Photograph by Andrej Palacko (Source)
Nobel lecture by Gabriel García Márquez delivered on December 8, 1982
Latin America neither wants, nor has any reason, to be a pawn without a will of its own; nor is it merely wishful thinking that its quest for independence and originality should become a Western aspiration. However, the navigational advances that have narrowed such distances between our Americas and Europe seem, conversely, to have accentuated our cultural remoteness. Why is the originality so readily granted us in literature so mistrustfully denied us in our difficult attempts at social change? Why think that the social justice sought by progressive Europeans for their own countries cannot also be a goal for Latin America, with different methods for dissimilar conditions? No: the immeasurable violence and pain of our history are the result of age-old inequities and untold bitterness, and not a conspiracy plotted three thousand leagues from our home. But many European leaders and thinkers have thought so, with the childishness of old-timers who have forgotten the fruitful excess of their youth as if it were impossible to find another destiny than to live at the mercy of the two great masters of the world. This, my friends, is the very scale of our solitude.
In spite of this, to oppression, plundering and abandonment, we respond with life. Neither floods nor plagues, famines nor cataclysms, nor even the eternal wars of century upon century, have been able to subdue the persistent advantage of life over death. An advantage that grows and quickens: every year, there are seventy-four million more births than deaths, a sufficient number of new lives to multiply, each year, the population of New York sevenfold. Most of these births occur in the countries of least resources - including, of course, those of Latin America. Conversely, the most prosperous countries have succeeded in accumulating powers of destruction such as to annihilate, a hundred times over, not only all the human beings that have existed to this day, but also the totality of all living beings that have ever drawn breath on this planet of misfortune.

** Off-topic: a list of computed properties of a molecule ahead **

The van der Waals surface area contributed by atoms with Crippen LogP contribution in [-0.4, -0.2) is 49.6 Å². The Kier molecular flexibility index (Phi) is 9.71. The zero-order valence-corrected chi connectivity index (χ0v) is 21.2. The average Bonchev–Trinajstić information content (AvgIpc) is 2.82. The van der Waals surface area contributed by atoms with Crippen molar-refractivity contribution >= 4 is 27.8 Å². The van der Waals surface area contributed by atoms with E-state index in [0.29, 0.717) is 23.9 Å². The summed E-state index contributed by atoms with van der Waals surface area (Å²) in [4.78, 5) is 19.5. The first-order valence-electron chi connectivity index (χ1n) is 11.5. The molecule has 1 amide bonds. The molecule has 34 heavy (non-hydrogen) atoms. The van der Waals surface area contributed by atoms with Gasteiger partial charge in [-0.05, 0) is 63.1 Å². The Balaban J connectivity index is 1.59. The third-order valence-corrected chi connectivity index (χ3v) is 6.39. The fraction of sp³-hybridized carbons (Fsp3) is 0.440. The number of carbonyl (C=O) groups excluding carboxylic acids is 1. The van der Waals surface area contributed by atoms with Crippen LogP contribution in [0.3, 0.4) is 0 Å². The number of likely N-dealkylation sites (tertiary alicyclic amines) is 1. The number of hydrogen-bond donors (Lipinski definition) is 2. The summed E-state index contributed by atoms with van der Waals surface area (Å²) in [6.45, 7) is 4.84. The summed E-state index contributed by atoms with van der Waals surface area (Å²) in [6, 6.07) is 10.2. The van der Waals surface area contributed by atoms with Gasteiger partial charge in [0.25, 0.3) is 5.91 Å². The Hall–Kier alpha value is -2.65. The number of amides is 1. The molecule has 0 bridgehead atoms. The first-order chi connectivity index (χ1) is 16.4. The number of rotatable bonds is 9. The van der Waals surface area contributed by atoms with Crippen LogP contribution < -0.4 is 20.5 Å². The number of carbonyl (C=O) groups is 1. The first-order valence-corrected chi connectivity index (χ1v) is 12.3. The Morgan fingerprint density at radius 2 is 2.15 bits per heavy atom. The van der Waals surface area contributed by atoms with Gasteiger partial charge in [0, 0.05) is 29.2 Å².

Gabriel García Márquez was a master weaver of tales, and a supreme architect of bridges, for through his tales he enabled the people of the North to see the South, writes Kavita Panjabi
Marquez Brought to us lived the Struggles and resilience of ordinary people in a world as beleaguered as ours. His novels and novellas, stories, memoirs and journalistic writings opened up for us another world In Which We Could see ourselves, as we had never been able to in the pages of any novel western. We Understood the seriousness of the loss of memory culture under colonialism as stylized by him in the hilarious mock-amnesia plague, When people in Macondo begin marking all objects and animals With Their respective names, to a point When the cow has a sign hanging on it, indicating it was a cow That had to be milked and every morning to get the milk to be mixed with coffee to make coffee with milk! We thrilled, amidst our own Struggles for worker’s rights, at the fact That his depiction of the banana company massacre in One Hundred Years of Solitude actually served to restore to Colombian history books the suppressed knowledge of the 1928 United Fruit Company massacre of over a thousand workers. We saw Apu’s wonderment at the train in Pather Panchali reflected in the washerwoman of Macondo, who, seeing a steam engine pulling a train for the first time in her life, exclaimed That it was “Something frightful, like a kitchen dragging a village behind it . ” The political intrigues, cycles of violence, labor strikes, joint family disputes, delightful Between grandparents and grandchildren bonds, surreptitious passions and passionate activists jumped out of the pages of his books and echoed the realities of our own lives.